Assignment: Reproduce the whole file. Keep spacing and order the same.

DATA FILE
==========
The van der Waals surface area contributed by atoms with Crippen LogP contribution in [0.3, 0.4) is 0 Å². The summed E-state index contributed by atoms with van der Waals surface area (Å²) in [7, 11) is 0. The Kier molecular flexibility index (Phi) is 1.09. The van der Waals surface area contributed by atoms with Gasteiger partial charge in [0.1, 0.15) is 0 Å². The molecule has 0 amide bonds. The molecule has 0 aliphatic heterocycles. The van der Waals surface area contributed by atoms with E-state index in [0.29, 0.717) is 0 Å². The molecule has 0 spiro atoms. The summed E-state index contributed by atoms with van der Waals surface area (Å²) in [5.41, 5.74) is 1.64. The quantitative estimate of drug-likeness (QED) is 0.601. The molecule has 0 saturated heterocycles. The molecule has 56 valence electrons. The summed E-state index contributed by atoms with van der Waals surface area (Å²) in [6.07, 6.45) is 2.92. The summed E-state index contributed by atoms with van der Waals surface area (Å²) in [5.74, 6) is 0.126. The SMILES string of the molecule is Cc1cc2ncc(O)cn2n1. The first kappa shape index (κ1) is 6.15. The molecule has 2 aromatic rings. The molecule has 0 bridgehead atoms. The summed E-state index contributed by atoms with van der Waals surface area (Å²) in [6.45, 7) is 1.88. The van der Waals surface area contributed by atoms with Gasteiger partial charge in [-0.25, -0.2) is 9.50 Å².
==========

The van der Waals surface area contributed by atoms with Crippen LogP contribution in [0.3, 0.4) is 0 Å². The summed E-state index contributed by atoms with van der Waals surface area (Å²) in [7, 11) is 0. The Kier molecular flexibility index (Phi) is 1.09. The van der Waals surface area contributed by atoms with Gasteiger partial charge in [0.1, 0.15) is 0 Å². The molecule has 0 amide bonds. The molecule has 0 aliphatic heterocycles. The van der Waals surface area contributed by atoms with E-state index in [0.29, 0.717) is 0 Å². The molecule has 0 spiro atoms. The summed E-state index contributed by atoms with van der Waals surface area (Å²) in [5.41, 5.74) is 1.64. The quantitative estimate of drug-likeness (QED) is 0.601. The molecule has 0 saturated heterocycles. The molecule has 56 valence electrons. The summed E-state index contributed by atoms with van der Waals surface area (Å²) in [6.07, 6.45) is 2.92. The summed E-state index contributed by atoms with van der Waals surface area (Å²) in [5.74, 6) is 0.126. The SMILES string of the molecule is Cc1cc2ncc(O)cn2n1. The first kappa shape index (κ1) is 6.15. The molecule has 2 aromatic rings. The molecule has 0 bridgehead atoms. The summed E-state index contributed by atoms with van der Waals surface area (Å²) in [6.45, 7) is 1.88. The van der Waals surface area contributed by atoms with Gasteiger partial charge in [-0.25, -0.2) is 9.50 Å².